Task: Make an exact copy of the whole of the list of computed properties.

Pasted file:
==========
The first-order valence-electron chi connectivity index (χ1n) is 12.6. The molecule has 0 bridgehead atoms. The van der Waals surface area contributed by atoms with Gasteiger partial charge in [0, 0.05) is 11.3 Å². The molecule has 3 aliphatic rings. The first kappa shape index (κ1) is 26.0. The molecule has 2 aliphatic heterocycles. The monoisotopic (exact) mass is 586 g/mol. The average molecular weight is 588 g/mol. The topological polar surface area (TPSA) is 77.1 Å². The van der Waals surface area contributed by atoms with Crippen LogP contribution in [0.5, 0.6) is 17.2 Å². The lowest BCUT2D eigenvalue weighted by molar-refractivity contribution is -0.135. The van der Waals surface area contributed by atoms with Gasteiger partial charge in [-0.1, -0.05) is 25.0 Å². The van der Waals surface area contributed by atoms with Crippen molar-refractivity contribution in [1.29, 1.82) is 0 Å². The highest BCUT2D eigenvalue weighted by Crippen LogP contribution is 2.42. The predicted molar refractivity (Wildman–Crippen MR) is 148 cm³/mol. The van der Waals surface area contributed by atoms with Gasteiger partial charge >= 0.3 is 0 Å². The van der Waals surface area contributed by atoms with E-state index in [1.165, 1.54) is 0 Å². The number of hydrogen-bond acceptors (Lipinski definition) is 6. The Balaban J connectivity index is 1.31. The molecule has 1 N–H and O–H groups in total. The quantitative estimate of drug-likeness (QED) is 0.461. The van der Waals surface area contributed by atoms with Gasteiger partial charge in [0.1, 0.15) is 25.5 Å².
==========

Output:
The first-order valence-electron chi connectivity index (χ1n) is 12.6. The molecule has 0 bridgehead atoms. The van der Waals surface area contributed by atoms with Gasteiger partial charge in [0, 0.05) is 11.3 Å². The molecule has 3 aliphatic rings. The first kappa shape index (κ1) is 26.0. The molecule has 2 aliphatic heterocycles. The monoisotopic (exact) mass is 586 g/mol. The average molecular weight is 588 g/mol. The topological polar surface area (TPSA) is 77.1 Å². The van der Waals surface area contributed by atoms with Crippen LogP contribution in [0.5, 0.6) is 17.2 Å². The lowest BCUT2D eigenvalue weighted by molar-refractivity contribution is -0.135. The van der Waals surface area contributed by atoms with Gasteiger partial charge in [-0.1, -0.05) is 25.0 Å². The van der Waals surface area contributed by atoms with Crippen molar-refractivity contribution in [1.29, 1.82) is 0 Å². The highest BCUT2D eigenvalue weighted by Crippen LogP contribution is 2.42. The predicted molar refractivity (Wildman–Crippen MR) is 148 cm³/mol. The van der Waals surface area contributed by atoms with Gasteiger partial charge >= 0.3 is 0 Å². The van der Waals surface area contributed by atoms with E-state index in [1.165, 1.54) is 0 Å². The number of hydrogen-bond acceptors (Lipinski definition) is 6. The Balaban J connectivity index is 1.31. The molecule has 1 N–H and O–H groups in total. The quantitative estimate of drug-likeness (QED) is 0.461. The van der Waals surface area contributed by atoms with Gasteiger partial charge in [0.1, 0.15) is 25.5 Å².